The article published in today’s NYTs – Efforts to Recruit Students Lag at Some Elite Colleges – will likely send a shudder through administrative offices at many colleges and universities.
I expect to be hearing about it for some time. This is as it should be. There is something that offends the sensibilities about extremely rich institutions failing in their efforts to use their riches benevolently.
But being involved with higher education institutions shouldn’t we be asking deeper questions than those the Times is capable of? Questions such as – what benefit can one of these elite institutions offer to a poor young man or woman? Is it simply a matter of recruiting him or her? Or is there more that needs to be done?
I don’t pretend to know the answers. I do know that top private colleges and universities rest to a shocking degree on the elite social capital that wealthy students already possess when they come to their institutions. There’s a great deal of vanity in these institutions that depends upon the ability of their graduates to use family and friends to enter into elite social circles regardless of the substance of the education, and regardless of the quality, or lack thereof, of the four-year social experience.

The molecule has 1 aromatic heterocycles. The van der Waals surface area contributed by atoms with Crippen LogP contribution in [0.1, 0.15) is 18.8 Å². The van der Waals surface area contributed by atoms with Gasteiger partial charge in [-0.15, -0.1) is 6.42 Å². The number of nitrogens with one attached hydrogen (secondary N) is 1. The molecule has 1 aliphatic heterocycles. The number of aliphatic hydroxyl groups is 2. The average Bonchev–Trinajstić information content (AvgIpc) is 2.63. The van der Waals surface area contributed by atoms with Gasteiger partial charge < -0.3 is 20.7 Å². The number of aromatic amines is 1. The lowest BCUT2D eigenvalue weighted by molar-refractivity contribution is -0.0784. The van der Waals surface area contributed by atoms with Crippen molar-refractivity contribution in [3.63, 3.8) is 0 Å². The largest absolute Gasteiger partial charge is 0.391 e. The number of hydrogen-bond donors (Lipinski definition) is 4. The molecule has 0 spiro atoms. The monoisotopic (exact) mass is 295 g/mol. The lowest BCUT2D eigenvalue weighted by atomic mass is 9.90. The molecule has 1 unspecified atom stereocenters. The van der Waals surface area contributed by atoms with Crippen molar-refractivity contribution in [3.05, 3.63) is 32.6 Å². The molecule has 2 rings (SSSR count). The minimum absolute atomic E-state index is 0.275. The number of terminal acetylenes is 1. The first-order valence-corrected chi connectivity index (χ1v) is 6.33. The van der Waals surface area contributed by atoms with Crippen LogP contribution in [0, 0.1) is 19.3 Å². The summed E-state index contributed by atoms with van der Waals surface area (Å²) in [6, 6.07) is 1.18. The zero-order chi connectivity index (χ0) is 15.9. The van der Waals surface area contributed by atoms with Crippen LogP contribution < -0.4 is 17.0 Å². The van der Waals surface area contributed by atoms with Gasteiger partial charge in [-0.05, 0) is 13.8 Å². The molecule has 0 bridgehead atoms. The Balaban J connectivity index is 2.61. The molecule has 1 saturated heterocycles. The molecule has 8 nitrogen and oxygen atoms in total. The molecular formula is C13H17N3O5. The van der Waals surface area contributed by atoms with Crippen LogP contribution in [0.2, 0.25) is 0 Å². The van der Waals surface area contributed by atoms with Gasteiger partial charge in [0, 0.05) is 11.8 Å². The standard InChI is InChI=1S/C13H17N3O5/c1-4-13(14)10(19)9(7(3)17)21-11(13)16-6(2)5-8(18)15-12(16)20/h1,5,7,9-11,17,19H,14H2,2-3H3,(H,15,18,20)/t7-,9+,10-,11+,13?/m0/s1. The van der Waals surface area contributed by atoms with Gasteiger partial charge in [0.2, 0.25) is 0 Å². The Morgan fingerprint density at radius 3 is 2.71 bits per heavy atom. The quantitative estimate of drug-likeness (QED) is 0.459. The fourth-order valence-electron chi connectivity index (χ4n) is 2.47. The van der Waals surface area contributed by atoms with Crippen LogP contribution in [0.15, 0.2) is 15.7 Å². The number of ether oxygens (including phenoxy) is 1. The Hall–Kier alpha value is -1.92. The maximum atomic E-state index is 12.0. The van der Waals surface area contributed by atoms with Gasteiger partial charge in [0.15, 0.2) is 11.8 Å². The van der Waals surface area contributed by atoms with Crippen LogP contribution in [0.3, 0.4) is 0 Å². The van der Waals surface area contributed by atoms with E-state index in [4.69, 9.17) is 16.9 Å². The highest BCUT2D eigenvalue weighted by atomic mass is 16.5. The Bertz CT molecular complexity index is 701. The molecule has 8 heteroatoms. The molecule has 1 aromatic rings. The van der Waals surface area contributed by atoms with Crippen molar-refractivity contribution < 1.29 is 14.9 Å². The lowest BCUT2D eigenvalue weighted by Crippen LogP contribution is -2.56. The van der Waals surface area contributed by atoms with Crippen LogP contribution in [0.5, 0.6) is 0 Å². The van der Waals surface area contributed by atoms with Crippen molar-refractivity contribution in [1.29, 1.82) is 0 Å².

Here is my perspective: it is not enough to bring poor students to an elite college campus. The colleges and universities need to listen to such students more than is done now. The senior administrations, the faculties, the other students, and Boards of schools need to explore the perspectives of these poor students and use those perspectives to alter the institutions themselves. It’s not enough to bring them to our top colleges and universities. The campuses, the pedagogy, the social customs all need to change to be worthy of such students.